CHICAGO — Climate change has been a controversial topic over the years, but peeling away the rhetoric reveals science-based facts, according to co-leaders of a new Illinois-specific report.
An assessment of the impacts of climate change in Illinois was released by The Nature Conservancy in Illinois.
Long-term, serious effects such as periods of extreme heat, increased precipitation, and more intense storms are ahead for Illinois, the nation’s fifth-largest agricultural producer, particularly if immediate actions aren’t taken to lessen the threat, the report stated.
At the conclusion of a press conference that provided details of the report’s findings, Donald Wuebbles, University of Illinois professor of atmospheric science; Jim Angel, who served as Illinois state climatologist for 34 years; and Michelle Carr, state director of The Nature Conservancy in Illinois, held a question-and-answer session. The hot topic question led off.
Climate change bas become so politicized in the United States and there are still so many people who deny this is even occurring. Can you comment on the political situation and how do depoliticize the situation?
Wuebbles: “I don’t think it’s nearly as political as the media sometimes makes it out to be. There are various polls that have been done by Yale University and by many others that show a vast majority of American people get that this is an important issue.
“The politicizing is occurring a lot in media and I think that does confuse people and I think that is one of the issues.
“At the same time, it’s important to realize we’re talking science. We’re not talking politics here. Our focus is entirely on what is happening to our planet and why is it happening. And we’re using scientific analysis to do that evaluation. In the process what we’re trying to do is really help the people of Illinois and all of these sectors — agriculture, health, etc. — to be able to deal with this important issue.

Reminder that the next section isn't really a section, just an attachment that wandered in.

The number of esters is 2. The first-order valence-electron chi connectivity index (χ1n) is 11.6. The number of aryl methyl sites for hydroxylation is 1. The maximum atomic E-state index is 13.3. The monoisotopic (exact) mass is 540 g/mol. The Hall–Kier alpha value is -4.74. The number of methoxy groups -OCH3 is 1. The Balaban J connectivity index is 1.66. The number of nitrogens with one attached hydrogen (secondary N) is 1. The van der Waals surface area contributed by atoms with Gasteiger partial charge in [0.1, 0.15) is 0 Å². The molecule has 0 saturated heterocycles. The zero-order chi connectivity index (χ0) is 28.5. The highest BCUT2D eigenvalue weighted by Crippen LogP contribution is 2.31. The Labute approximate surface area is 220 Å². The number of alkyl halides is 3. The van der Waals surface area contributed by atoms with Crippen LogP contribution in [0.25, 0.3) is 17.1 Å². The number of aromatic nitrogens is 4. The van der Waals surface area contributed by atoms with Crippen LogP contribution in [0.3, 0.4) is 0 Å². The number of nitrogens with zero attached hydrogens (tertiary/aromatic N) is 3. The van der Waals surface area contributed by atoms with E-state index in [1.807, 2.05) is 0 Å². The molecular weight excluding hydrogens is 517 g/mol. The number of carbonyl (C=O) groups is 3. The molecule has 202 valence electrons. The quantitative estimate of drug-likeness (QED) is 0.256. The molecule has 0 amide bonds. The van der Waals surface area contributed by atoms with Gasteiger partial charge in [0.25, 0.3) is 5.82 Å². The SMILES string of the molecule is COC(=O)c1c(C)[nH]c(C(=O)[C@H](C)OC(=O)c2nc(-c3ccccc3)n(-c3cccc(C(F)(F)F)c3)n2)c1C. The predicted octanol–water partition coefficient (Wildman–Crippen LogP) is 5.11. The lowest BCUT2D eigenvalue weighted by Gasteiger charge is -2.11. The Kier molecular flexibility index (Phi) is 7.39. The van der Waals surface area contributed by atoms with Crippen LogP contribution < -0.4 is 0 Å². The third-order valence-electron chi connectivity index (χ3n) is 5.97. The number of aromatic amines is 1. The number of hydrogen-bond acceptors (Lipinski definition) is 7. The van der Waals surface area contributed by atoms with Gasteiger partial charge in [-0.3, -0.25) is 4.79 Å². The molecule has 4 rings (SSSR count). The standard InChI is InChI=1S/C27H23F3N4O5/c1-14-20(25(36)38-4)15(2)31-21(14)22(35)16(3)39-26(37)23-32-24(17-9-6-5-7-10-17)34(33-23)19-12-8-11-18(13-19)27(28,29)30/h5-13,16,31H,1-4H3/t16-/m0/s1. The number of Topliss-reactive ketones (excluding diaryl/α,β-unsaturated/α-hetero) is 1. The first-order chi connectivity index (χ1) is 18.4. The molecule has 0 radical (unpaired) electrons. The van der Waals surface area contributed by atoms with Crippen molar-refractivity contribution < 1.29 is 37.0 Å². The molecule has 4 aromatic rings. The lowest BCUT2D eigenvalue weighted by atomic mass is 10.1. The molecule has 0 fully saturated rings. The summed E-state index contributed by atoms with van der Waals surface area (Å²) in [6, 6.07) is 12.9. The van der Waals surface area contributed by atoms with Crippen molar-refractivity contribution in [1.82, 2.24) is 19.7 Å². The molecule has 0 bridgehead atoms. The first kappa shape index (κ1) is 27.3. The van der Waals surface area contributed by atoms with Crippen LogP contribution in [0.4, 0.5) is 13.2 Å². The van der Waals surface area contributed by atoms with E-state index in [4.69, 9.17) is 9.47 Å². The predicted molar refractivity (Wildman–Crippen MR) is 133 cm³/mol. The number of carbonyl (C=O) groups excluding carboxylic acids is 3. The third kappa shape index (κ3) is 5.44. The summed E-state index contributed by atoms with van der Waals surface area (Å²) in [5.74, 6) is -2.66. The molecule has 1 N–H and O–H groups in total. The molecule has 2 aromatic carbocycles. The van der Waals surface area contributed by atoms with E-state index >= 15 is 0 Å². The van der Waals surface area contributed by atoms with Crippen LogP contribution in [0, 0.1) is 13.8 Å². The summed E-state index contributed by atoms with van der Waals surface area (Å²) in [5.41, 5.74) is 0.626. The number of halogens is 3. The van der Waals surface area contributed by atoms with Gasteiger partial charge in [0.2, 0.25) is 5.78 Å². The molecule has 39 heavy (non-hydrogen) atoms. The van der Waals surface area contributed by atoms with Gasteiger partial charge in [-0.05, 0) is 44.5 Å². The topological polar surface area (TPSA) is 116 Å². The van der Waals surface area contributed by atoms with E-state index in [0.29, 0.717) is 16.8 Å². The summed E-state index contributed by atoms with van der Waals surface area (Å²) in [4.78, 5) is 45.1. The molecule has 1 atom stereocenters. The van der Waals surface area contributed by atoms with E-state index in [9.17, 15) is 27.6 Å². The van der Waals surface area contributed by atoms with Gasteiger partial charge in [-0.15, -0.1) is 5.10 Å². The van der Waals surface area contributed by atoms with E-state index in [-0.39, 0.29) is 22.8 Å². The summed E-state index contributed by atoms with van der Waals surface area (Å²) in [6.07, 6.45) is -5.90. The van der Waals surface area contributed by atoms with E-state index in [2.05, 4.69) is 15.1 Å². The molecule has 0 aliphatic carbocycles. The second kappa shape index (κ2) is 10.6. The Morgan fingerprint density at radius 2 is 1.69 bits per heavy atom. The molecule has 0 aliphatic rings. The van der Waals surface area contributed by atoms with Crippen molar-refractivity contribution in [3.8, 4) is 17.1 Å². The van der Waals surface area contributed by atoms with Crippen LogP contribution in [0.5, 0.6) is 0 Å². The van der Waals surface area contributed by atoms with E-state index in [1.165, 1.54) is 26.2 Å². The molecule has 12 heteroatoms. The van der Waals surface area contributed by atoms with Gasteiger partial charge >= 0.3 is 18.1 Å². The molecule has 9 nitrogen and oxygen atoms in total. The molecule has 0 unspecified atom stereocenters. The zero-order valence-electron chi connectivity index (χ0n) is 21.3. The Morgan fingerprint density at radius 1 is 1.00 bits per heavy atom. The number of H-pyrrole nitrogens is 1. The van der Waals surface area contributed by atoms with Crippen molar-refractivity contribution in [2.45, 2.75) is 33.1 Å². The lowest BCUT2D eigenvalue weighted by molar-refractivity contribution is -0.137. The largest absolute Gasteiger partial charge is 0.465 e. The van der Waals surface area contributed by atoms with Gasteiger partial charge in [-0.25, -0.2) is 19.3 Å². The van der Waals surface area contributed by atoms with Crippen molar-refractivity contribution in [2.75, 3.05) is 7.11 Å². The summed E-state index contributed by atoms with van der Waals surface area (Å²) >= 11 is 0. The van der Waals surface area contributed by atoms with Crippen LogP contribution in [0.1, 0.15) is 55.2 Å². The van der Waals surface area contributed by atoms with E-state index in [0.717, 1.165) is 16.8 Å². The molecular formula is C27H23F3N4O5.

“It is clear to us as scientists that this is one of the most important issues facing humanity and we need to move on and forget about all of this political stuff.”
Angel: “A lot of times when I talk about climate change to various groups I pitch it more as really a business decision. We talk about the risk of climate change and the impacts on operations and so forth. So, kind of moving away from the politics side of do you believe or not believe in climate change, but it’s more like here’s what we’re observing and we have good observations of how it’s changed and here’s what we need to do to respond to that.
“I think that kind of approach works very well in various situations, so you kind of move away from the political aspect of it. The vast majority at least have moderate to at least some concern for what’s happening out there.”
Carr: “There are many very fortunate outcomes from protecting against climate change in the future that mean improved yield such as increased soil health and less erosion. So, there are actions that are conducive to both mitigating climate change and storing carbon that are good for the farm field and good for other business aspects.
“I like to focus on the win-win because people can see their own path in it.”
What kind of reaction from these findings do you expect from the agriculture community and what are your recommendations for how Illinois ag can respond and best mitigate climate change impacts?
Angel: “Some of the things in the report will not be a surprise for farmers. Obviously, the increased precipitation, the rain events, they’re already dealing with that right now. Probably the important takeaway moving forward is that is half the equation. The other half is just this concern over increased temperatures over time and what the impacts of that are going to be. To me, that’s also very concerning and probably the bigger challenge than the water management issues at this stage.
“I’m sure that ag feels they’re kind of getting beat up sometimes on climate change, that it’s part of the problem, but not part of the solution. But I think ag is very much part of the solution for both responding to and mitigating climate change.
“There are a lot of adaptation strategies that sequester carbon into the soil that’s taking carbon dioxide out of the atmosphere and storing that back into the soil as carbon. That’s good for soil health, so there are multiple benefits from that. Those practices can reduce soil erosion as well. So, there are lots of things farmers can do to help lessen the impacts of it and also in terms of mitigating climate change by storing the carbon.”